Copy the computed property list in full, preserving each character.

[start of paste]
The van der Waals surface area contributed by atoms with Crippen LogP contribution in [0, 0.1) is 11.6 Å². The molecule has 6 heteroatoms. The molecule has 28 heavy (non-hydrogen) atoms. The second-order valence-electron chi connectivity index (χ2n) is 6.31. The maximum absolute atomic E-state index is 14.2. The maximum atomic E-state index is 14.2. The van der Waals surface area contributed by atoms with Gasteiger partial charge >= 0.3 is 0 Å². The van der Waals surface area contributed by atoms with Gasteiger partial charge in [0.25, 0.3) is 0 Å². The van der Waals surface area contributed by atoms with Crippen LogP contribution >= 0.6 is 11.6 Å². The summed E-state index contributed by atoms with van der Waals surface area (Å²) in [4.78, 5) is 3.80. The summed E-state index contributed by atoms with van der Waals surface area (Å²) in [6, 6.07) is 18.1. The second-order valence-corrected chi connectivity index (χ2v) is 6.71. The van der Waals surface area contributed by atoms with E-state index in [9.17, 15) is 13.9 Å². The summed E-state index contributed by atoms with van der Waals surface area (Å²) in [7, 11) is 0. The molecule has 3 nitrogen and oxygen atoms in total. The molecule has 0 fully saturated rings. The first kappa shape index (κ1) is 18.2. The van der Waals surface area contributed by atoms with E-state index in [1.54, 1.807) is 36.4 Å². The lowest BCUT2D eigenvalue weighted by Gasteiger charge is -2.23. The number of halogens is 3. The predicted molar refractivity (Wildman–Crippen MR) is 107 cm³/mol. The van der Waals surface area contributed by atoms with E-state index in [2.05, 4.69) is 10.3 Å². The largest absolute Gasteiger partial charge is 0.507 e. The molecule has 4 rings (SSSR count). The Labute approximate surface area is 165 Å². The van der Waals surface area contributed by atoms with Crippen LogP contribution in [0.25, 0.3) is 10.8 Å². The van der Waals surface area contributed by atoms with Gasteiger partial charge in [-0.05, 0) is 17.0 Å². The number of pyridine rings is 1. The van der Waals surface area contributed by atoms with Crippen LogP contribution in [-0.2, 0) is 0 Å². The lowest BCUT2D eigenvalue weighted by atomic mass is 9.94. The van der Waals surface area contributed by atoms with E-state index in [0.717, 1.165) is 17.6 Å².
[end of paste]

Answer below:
The van der Waals surface area contributed by atoms with Crippen LogP contribution in [0, 0.1) is 11.6 Å². The molecule has 6 heteroatoms. The molecule has 28 heavy (non-hydrogen) atoms. The second-order valence-electron chi connectivity index (χ2n) is 6.31. The maximum absolute atomic E-state index is 14.2. The maximum atomic E-state index is 14.2. The van der Waals surface area contributed by atoms with Gasteiger partial charge >= 0.3 is 0 Å². The van der Waals surface area contributed by atoms with Gasteiger partial charge in [0.25, 0.3) is 0 Å². The van der Waals surface area contributed by atoms with Crippen LogP contribution >= 0.6 is 11.6 Å². The summed E-state index contributed by atoms with van der Waals surface area (Å²) in [4.78, 5) is 3.80. The summed E-state index contributed by atoms with van der Waals surface area (Å²) in [6, 6.07) is 18.1. The second-order valence-corrected chi connectivity index (χ2v) is 6.71. The van der Waals surface area contributed by atoms with E-state index in [9.17, 15) is 13.9 Å². The summed E-state index contributed by atoms with van der Waals surface area (Å²) in [7, 11) is 0. The molecule has 3 nitrogen and oxygen atoms in total. The molecule has 0 fully saturated rings. The first kappa shape index (κ1) is 18.2. The van der Waals surface area contributed by atoms with E-state index in [1.54, 1.807) is 36.4 Å². The lowest BCUT2D eigenvalue weighted by Gasteiger charge is -2.23. The number of halogens is 3. The predicted molar refractivity (Wildman–Crippen MR) is 107 cm³/mol. The van der Waals surface area contributed by atoms with E-state index in [2.05, 4.69) is 10.3 Å². The largest absolute Gasteiger partial charge is 0.507 e. The molecule has 4 rings (SSSR count). The Labute approximate surface area is 165 Å². The van der Waals surface area contributed by atoms with Crippen LogP contribution in [0.25, 0.3) is 10.8 Å². The van der Waals surface area contributed by atoms with Gasteiger partial charge in [-0.05, 0) is 17.0 Å². The number of pyridine rings is 1. The van der Waals surface area contributed by atoms with Crippen LogP contribution in [-0.2, 0) is 0 Å². The lowest BCUT2D eigenvalue weighted by atomic mass is 9.94. The van der Waals surface area contributed by atoms with E-state index in [0.717, 1.165) is 17.6 Å².